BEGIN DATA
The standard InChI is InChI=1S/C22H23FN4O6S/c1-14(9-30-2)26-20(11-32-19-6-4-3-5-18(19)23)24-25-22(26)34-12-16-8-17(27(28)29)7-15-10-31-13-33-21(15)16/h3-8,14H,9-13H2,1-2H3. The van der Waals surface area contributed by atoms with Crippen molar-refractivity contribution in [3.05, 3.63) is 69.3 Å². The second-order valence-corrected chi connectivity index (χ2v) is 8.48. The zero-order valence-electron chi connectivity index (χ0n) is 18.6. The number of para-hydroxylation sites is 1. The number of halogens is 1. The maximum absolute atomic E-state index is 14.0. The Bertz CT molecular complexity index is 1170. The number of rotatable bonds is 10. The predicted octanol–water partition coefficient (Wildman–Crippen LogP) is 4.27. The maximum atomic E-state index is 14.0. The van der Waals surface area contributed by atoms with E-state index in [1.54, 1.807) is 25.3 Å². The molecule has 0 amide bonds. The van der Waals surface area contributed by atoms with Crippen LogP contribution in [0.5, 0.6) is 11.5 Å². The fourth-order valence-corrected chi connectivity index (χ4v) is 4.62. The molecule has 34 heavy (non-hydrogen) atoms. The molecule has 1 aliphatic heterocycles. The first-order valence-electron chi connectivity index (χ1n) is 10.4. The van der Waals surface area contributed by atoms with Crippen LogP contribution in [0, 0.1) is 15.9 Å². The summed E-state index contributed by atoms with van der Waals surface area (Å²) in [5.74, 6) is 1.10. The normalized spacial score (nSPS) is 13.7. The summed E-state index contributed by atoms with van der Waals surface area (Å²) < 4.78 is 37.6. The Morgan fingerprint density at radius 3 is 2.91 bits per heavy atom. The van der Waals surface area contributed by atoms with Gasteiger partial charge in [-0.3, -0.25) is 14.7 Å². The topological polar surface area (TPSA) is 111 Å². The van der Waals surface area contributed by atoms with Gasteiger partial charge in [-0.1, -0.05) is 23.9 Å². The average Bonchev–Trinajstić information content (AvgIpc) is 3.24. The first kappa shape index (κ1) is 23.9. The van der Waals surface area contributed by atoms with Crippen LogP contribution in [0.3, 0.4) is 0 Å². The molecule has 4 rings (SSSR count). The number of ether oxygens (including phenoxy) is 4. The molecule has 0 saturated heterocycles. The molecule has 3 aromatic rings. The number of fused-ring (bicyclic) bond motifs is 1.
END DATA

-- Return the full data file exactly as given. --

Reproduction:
The standard InChI is InChI=1S/C22H23FN4O6S/c1-14(9-30-2)26-20(11-32-19-6-4-3-5-18(19)23)24-25-22(26)34-12-16-8-17(27(28)29)7-15-10-31-13-33-21(15)16/h3-8,14H,9-13H2,1-2H3. The van der Waals surface area contributed by atoms with Crippen molar-refractivity contribution in [3.05, 3.63) is 69.3 Å². The second-order valence-corrected chi connectivity index (χ2v) is 8.48. The zero-order valence-electron chi connectivity index (χ0n) is 18.6. The number of para-hydroxylation sites is 1. The number of halogens is 1. The maximum absolute atomic E-state index is 14.0. The Bertz CT molecular complexity index is 1170. The number of rotatable bonds is 10. The predicted octanol–water partition coefficient (Wildman–Crippen LogP) is 4.27. The maximum atomic E-state index is 14.0. The van der Waals surface area contributed by atoms with E-state index in [1.54, 1.807) is 25.3 Å². The molecule has 0 amide bonds. The van der Waals surface area contributed by atoms with Crippen LogP contribution in [0.5, 0.6) is 11.5 Å². The fourth-order valence-corrected chi connectivity index (χ4v) is 4.62. The molecule has 34 heavy (non-hydrogen) atoms. The molecule has 1 aliphatic heterocycles. The first-order valence-electron chi connectivity index (χ1n) is 10.4. The van der Waals surface area contributed by atoms with Crippen LogP contribution in [0, 0.1) is 15.9 Å². The summed E-state index contributed by atoms with van der Waals surface area (Å²) in [5.74, 6) is 1.10. The normalized spacial score (nSPS) is 13.7. The summed E-state index contributed by atoms with van der Waals surface area (Å²) < 4.78 is 37.6. The Morgan fingerprint density at radius 3 is 2.91 bits per heavy atom. The van der Waals surface area contributed by atoms with Gasteiger partial charge in [-0.3, -0.25) is 14.7 Å². The topological polar surface area (TPSA) is 111 Å². The van der Waals surface area contributed by atoms with Gasteiger partial charge in [-0.1, -0.05) is 23.9 Å². The average Bonchev–Trinajstić information content (AvgIpc) is 3.24. The first kappa shape index (κ1) is 23.9. The van der Waals surface area contributed by atoms with Crippen LogP contribution in [0.3, 0.4) is 0 Å². The molecule has 4 rings (SSSR count). The number of ether oxygens (including phenoxy) is 4. The molecule has 0 saturated heterocycles. The molecule has 3 aromatic rings. The number of fused-ring (bicyclic) bond motifs is 1.